We are proposing that the Circle of Mercy apply for membership in two denominational bodies, the Alliance of Baptists and the United Church of Christ, which have different baptismal policies. So what are we to do?
I do not believe we should simply say: “Oh . . . whichever you prefer . . . doesn’t matter.” I have my bias, as a deeply-rooted baptist; and I also believe, on objective grounds, that baptism by immersion is a more powerful religious ritual. But I also believe COM should honor the various forms of baptism we represent (as well as the conscientious objection to this ritual); and that we should develop rhythms and rituals which allow both for “infant baptism” and “believers’ baptism” traditions.
I think it can be done. My argument rests on an important theological premise.
In its variant practices with regards to baptism—and in its best moments—the church has always attempted to say two important things about God’s redemptive work in the world.
First, that the initiative of grace is God’s, not our own. We are not self-sufficient, nor are we self-generated. Those who argue for infant baptism have (in their best moments) emphasized this reality, along with the insistence that faith is communally-formed, that the spiritual formation of individuals involves being nurtured and cultivated in a community. And this cultivation begins with the first breath (if not before).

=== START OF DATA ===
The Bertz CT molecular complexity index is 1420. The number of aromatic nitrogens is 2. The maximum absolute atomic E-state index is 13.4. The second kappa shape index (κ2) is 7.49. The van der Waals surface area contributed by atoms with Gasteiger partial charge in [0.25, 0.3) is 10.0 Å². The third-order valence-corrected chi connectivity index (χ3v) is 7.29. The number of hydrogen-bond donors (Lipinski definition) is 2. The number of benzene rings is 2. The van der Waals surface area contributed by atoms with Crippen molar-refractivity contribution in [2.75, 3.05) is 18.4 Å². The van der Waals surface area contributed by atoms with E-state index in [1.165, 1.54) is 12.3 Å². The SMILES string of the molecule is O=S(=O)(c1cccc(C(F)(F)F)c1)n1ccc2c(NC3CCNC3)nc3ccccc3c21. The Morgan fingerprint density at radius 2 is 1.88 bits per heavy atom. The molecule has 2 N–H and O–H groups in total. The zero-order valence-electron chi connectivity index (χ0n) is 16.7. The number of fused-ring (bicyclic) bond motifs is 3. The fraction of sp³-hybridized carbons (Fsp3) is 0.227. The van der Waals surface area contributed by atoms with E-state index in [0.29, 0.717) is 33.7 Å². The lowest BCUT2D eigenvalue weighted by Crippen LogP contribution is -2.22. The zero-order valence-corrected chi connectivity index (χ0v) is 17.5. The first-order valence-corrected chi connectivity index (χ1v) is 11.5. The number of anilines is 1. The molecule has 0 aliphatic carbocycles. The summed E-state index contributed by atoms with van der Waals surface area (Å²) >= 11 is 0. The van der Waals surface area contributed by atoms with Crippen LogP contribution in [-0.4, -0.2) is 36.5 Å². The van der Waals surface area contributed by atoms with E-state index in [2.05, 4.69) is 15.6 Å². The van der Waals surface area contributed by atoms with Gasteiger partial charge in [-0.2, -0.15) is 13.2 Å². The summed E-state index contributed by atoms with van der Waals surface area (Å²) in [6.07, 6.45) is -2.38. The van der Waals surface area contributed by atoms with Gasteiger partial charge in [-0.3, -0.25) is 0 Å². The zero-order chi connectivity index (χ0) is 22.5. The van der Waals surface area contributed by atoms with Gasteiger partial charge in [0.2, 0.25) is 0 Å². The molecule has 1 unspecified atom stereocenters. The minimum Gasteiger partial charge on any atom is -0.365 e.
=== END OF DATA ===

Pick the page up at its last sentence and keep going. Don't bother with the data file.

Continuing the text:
This tradition of baptism—at its best—the responsibility of the entire believing community is emphasized.
Second, for a relationship to thrive it must be mutual. The Radical Reformers’ “believers’ baptism” tradition began not as an argument over how much water was necessary. The argument centered around this controversial assertion: Membership in the State and membership in the Church are not the same thing. Being a citizen is not the same as being a Christian. They argued that, in the New Testament, the decision to “follow” Jesus very often involved a rupture of social life, even a conflict with ruling authorities.
In this tradition of baptism—at its best—sought to emphasize the personal investment (and risk) in the decision to follow Jesus. Such decisions, they argued, could not be made until one reached an appropriate age of accountability, until one could intentionally and conscientiously make the decision.